Phew, corporate hospitality is still OK!

Bribery is defined by the Act as anything that offers a financial incentive to someone with the intention of that person doing something improper in return. Fear was that businesses could inadvertently fall foul of the Act when extending hospitality to clients.

The Act, one of the last of the previous Labour government, lists four offences that constitute bribery:

  • Paying bribes
  • Receiving bribes
  • Bribing a foreign official
  • Failing to prevent bribery

However, it was today confirmed: "Bona fide hospitality and promotional, or other business expenditure which seeks to improve the image of a commercial organisation, better to present products and services, or establish cordial relations, is recognised as an established and important part of doing business and it is not the intention of the Act to criminalise such behaviour.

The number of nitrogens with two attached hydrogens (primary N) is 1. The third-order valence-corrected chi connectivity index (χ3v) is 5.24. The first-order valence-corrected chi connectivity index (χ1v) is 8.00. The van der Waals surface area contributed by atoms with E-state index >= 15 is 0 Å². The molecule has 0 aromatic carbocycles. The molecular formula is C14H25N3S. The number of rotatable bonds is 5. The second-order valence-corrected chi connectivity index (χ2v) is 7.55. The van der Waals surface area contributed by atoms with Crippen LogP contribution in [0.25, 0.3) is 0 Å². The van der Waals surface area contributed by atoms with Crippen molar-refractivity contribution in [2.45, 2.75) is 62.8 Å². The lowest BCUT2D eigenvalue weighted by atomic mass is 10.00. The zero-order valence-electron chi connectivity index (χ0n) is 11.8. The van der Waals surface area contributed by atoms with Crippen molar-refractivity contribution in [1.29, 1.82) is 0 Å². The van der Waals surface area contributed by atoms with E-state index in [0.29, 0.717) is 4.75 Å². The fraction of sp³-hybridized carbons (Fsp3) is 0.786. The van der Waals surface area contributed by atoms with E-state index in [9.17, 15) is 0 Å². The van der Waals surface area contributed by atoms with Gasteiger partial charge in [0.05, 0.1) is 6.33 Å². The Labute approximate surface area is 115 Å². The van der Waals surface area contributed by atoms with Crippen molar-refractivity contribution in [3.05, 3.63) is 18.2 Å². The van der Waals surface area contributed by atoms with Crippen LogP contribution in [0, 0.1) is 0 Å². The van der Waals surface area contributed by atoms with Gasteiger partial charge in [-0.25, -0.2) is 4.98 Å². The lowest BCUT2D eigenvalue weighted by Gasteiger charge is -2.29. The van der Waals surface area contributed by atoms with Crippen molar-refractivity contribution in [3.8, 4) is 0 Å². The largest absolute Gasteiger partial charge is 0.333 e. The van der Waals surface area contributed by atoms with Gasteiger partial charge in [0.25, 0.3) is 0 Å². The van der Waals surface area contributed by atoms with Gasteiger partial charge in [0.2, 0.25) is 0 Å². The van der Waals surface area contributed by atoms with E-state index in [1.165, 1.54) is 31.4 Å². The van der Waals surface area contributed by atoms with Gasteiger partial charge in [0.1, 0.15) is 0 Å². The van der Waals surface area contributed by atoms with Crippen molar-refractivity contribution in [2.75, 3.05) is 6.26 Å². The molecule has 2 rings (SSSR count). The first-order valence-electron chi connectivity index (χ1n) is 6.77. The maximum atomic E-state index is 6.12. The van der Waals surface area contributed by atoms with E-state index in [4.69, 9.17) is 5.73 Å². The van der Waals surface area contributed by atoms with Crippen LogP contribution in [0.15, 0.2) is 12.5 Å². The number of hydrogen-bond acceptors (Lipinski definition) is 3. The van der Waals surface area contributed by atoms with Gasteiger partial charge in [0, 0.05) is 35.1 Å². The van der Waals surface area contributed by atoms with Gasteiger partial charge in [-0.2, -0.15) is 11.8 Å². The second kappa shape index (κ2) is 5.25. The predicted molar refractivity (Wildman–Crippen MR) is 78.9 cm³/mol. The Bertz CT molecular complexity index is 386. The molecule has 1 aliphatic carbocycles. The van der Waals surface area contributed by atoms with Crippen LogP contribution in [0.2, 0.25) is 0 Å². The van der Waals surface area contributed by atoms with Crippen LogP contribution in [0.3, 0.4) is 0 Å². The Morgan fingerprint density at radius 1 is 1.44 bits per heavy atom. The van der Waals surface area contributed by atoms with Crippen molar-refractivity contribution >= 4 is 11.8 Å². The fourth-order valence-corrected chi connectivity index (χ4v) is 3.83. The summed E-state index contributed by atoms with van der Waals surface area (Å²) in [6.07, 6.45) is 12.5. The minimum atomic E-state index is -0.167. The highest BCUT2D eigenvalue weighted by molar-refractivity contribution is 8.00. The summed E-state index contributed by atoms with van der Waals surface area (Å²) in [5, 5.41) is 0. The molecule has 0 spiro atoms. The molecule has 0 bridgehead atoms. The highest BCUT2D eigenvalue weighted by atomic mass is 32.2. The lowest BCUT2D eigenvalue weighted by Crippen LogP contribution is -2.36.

"The government does not intend for the Act to prohibit reasonable and proportionate hospitality and promotional or other similar business expenditure intended for these purposes."

In other words, the following is OK:

  • Paying travel and hotel expenses for your clients
  • Taking your client out for a meal
  • Tickets to a sports event

Ken Clarke, the justice secretary, said: "I have listened carefully to business representatives to ensure the Bribery Act is implemented fully and in a workable, commonsense way - this is particularly important for small firms that have limited resources."

Phew. Time to celebrate by taking your main client (or a lowly journo, hint, hint) out on the town? You know you want to!

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